Kamrup region

KamrupKamarupaAncient Kamrupregioneastern KamrupKamrupi cultural regionKāmarūpa regionSarkar Kamrup
Kamrup or Kamarupa is the modern region situated between two rivers, the Manas and the Barnady in Western Assam, congruent to ancient "Kamapitha", "Kamarupa Mandala" of Pragjyotisha Bhukti, medieval "Sarkar Kamrup" and modern "Undivided Kamrup district", though historian Dinesh Chandra Sircar suspects Kamapitha division as fabrications from late medieval times.wikipedia
124 Related Articles

Lower Assam

Western AssamKamarupaLower – Assam
Kamrup or Kamarupa is the modern region situated between two rivers, the Manas and the Barnady in Western Assam, congruent to ancient "Kamapitha", "Kamarupa Mandala" of Pragjyotisha Bhukti, medieval "Sarkar Kamrup" and modern "Undivided Kamrup district", though historian Dinesh Chandra Sircar suspects Kamapitha division as fabrications from late medieval times. Though the ancient kingdom covered initially present undivided Kamrup region, Western Assam but later expanded to include rest of the Brahmaputra valley, North Bengal as well as most of the northern parts of Bangladesh, Bhutan and at some point parts of Bengal and Bihar, starting with acquisition of Davaka (Central Assam) in east.
Lower Assam (also Western Assam) is a region situated in Western Brahmaputra Valley encompassing Kamrup and Goalpara regions.

Barnadi River

Barnady
Kamrup or Kamarupa is the modern region situated between two rivers, the Manas and the Barnady in Western Assam, congruent to ancient "Kamapitha", "Kamarupa Mandala" of Pragjyotisha Bhukti, medieval "Sarkar Kamrup" and modern "Undivided Kamrup district", though historian Dinesh Chandra Sircar suspects Kamapitha division as fabrications from late medieval times.
The Barnadi (Bornadi) River was the geographical separation between the British Kamrup district and Darrang district.

Kamarupa

Kamarupa kingdomPragjyotishaKamrup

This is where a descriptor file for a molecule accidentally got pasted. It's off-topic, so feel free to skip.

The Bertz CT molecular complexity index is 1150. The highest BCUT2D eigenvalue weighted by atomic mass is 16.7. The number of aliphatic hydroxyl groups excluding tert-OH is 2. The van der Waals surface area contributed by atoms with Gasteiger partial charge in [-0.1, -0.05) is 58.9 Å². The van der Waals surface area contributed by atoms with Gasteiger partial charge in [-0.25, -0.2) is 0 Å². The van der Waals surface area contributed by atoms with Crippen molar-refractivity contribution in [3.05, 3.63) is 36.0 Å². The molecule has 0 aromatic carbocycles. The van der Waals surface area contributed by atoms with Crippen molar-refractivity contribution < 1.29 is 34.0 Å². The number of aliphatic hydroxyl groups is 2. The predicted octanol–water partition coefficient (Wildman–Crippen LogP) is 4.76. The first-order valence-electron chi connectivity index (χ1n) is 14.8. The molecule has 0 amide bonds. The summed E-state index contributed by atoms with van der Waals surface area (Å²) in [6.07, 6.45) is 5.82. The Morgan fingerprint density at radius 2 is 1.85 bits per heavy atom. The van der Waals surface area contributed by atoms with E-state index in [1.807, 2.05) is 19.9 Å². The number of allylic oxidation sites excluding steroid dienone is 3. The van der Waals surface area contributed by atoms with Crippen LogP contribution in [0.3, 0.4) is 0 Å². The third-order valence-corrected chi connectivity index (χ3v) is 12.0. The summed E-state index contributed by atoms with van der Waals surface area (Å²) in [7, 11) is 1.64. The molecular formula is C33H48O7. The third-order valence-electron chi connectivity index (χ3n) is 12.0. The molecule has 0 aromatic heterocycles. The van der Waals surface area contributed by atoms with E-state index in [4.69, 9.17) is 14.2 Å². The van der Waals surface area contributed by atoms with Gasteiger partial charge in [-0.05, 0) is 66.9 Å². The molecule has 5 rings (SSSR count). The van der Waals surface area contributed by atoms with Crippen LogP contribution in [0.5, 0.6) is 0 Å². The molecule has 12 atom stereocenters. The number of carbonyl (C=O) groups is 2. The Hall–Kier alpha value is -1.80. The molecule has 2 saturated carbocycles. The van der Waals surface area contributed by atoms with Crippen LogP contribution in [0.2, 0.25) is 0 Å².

The first historical mention of Kamarupa comes from Samudragupta's 4th-century Allahabad prasasti, where it is mentioned along with Davaka and Samatata as frontier kingdoms of the Gupta empire.
Though the historical kingdom disappeared by the 12th century to be replaced by smaller political entities, the notion of Kamarupa persisted and ancient and medieval chroniclers continued to call this region by this name.

Brahmaputra Valley

Assam ValleyvalleyBrahmaputra
Though the ancient kingdom covered initially present undivided Kamrup region, Western Assam but later expanded to include rest of the Brahmaputra valley, North Bengal as well as most of the northern parts of Bangladesh, Bhutan and at some point parts of Bengal and Bihar, starting with acquisition of Davaka (Central Assam) in east.
The valley consists of the western Brahmaputra valley covering the regions of Goalpara and Kamrup; the central Brahmaputra valley region covering Darrang, Nagaon and the North Bank and Eastern Brahmaputra Valley comprising districts of Sonitpur, Lakhimpur, Dibrugarh and Sibsagar.

Battle of Itakhuli

retook Guwahati
After the Battle of Itakhuli (1682), the Ahom kingdom established control over Sarkar Kamrup, and it became the domain of the Borphukan, based in Guwahati.
With this win, the Ahoms recovered Sarkar Kamrup from the Mughals.

Dewangiri

Dewangiri was northern parts of Kamrup, which were ceded to Bhutan in 1951.

Rangiya

Rangia
In Ancient times it was part of Ancient Kamrup, and subsequently included in Kamapitha division of Kamarupa Kingdom.

Manas River

Drangme ChhuManasManas Chhu
Kamrup or Kamarupa is the modern region situated between two rivers, the Manas and the Barnady in Western Assam, congruent to ancient "Kamapitha", "Kamarupa Mandala" of Pragjyotisha Bhukti, medieval "Sarkar Kamrup" and modern "Undivided Kamrup district", though historian Dinesh Chandra Sircar suspects Kamapitha division as fabrications from late medieval times.

Kamapitha

Kamrup or Kamarupa is the modern region situated between two rivers, the Manas and the Barnady in Western Assam, congruent to ancient "Kamapitha", "Kamarupa Mandala" of Pragjyotisha Bhukti, medieval "Sarkar Kamrup" and modern "Undivided Kamrup district", though historian Dinesh Chandra Sircar suspects Kamapitha division as fabrications from late medieval times.